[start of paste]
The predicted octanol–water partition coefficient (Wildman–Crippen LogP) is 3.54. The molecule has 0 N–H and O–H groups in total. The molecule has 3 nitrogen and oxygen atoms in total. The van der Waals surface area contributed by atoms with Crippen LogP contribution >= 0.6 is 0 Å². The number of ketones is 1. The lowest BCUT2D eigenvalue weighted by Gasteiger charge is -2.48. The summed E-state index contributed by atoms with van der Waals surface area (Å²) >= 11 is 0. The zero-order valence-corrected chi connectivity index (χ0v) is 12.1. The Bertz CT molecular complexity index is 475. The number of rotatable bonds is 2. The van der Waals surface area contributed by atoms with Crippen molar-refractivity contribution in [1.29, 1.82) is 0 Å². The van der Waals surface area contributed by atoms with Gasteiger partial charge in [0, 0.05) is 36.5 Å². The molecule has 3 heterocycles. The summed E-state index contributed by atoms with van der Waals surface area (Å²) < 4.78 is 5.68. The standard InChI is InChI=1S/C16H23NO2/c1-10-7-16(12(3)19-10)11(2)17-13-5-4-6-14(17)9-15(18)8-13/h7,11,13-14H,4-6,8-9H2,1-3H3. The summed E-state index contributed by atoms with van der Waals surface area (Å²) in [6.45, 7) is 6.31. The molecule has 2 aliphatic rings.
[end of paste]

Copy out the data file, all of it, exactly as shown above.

The predicted octanol–water partition coefficient (Wildman–Crippen LogP) is 3.54. The molecule has 0 N–H and O–H groups in total. The molecule has 3 nitrogen and oxygen atoms in total. The van der Waals surface area contributed by atoms with Crippen LogP contribution >= 0.6 is 0 Å². The number of ketones is 1. The lowest BCUT2D eigenvalue weighted by Gasteiger charge is -2.48. The summed E-state index contributed by atoms with van der Waals surface area (Å²) >= 11 is 0. The zero-order valence-corrected chi connectivity index (χ0v) is 12.1. The Bertz CT molecular complexity index is 475. The number of rotatable bonds is 2. The van der Waals surface area contributed by atoms with Crippen molar-refractivity contribution in [1.29, 1.82) is 0 Å². The van der Waals surface area contributed by atoms with Gasteiger partial charge in [0, 0.05) is 36.5 Å². The molecule has 3 heterocycles. The summed E-state index contributed by atoms with van der Waals surface area (Å²) < 4.78 is 5.68. The standard InChI is InChI=1S/C16H23NO2/c1-10-7-16(12(3)19-10)11(2)17-13-5-4-6-14(17)9-15(18)8-13/h7,11,13-14H,4-6,8-9H2,1-3H3. The summed E-state index contributed by atoms with van der Waals surface area (Å²) in [6.45, 7) is 6.31. The molecule has 2 aliphatic rings.